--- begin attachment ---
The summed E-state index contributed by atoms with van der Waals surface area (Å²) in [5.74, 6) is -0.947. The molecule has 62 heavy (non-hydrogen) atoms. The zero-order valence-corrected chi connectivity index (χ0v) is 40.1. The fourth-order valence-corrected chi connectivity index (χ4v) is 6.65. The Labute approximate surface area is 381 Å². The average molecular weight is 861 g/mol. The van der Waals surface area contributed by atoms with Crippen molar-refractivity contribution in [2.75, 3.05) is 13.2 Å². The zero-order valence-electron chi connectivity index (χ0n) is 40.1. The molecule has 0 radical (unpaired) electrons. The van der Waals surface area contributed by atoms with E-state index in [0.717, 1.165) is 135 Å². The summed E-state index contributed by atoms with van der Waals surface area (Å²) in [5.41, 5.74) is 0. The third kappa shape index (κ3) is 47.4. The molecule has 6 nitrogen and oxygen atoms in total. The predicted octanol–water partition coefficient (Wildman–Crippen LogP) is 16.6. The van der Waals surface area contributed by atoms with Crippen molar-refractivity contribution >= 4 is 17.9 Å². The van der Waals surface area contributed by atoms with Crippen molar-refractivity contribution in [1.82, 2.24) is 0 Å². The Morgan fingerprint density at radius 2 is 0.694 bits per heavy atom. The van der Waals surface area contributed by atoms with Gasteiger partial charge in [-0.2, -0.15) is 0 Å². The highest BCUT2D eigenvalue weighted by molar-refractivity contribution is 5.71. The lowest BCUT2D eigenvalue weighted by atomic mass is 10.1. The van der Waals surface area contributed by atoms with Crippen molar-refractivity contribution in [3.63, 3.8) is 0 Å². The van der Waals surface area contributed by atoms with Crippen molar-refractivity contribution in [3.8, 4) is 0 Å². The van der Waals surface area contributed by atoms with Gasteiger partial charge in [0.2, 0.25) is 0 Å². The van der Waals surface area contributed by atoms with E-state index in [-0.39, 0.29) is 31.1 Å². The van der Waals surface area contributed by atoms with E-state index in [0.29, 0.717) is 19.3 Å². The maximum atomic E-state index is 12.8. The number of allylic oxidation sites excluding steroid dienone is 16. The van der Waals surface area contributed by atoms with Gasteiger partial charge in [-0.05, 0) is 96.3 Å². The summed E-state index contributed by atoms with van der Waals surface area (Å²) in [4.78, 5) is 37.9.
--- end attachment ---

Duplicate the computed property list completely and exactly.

The summed E-state index contributed by atoms with van der Waals surface area (Å²) in [5.74, 6) is -0.947. The molecule has 62 heavy (non-hydrogen) atoms. The zero-order valence-corrected chi connectivity index (χ0v) is 40.1. The fourth-order valence-corrected chi connectivity index (χ4v) is 6.65. The Labute approximate surface area is 381 Å². The average molecular weight is 861 g/mol. The van der Waals surface area contributed by atoms with Crippen molar-refractivity contribution in [2.75, 3.05) is 13.2 Å². The zero-order valence-electron chi connectivity index (χ0n) is 40.1. The molecule has 0 radical (unpaired) electrons. The van der Waals surface area contributed by atoms with E-state index in [0.717, 1.165) is 135 Å². The summed E-state index contributed by atoms with van der Waals surface area (Å²) in [5.41, 5.74) is 0. The third kappa shape index (κ3) is 47.4. The molecule has 6 nitrogen and oxygen atoms in total. The predicted octanol–water partition coefficient (Wildman–Crippen LogP) is 16.6. The van der Waals surface area contributed by atoms with Crippen molar-refractivity contribution >= 4 is 17.9 Å². The van der Waals surface area contributed by atoms with Crippen molar-refractivity contribution in [1.82, 2.24) is 0 Å². The Morgan fingerprint density at radius 2 is 0.694 bits per heavy atom. The van der Waals surface area contributed by atoms with Gasteiger partial charge in [-0.2, -0.15) is 0 Å². The highest BCUT2D eigenvalue weighted by molar-refractivity contribution is 5.71. The lowest BCUT2D eigenvalue weighted by atomic mass is 10.1. The van der Waals surface area contributed by atoms with Crippen molar-refractivity contribution in [3.63, 3.8) is 0 Å². The van der Waals surface area contributed by atoms with Crippen molar-refractivity contribution in [3.8, 4) is 0 Å². The van der Waals surface area contributed by atoms with Gasteiger partial charge in [0.2, 0.25) is 0 Å². The van der Waals surface area contributed by atoms with E-state index in [-0.39, 0.29) is 31.1 Å². The van der Waals surface area contributed by atoms with E-state index in [0.29, 0.717) is 19.3 Å². The maximum atomic E-state index is 12.8. The number of allylic oxidation sites excluding steroid dienone is 16. The van der Waals surface area contributed by atoms with Gasteiger partial charge in [-0.05, 0) is 96.3 Å². The summed E-state index contributed by atoms with van der Waals surface area (Å²) in [4.78, 5) is 37.9.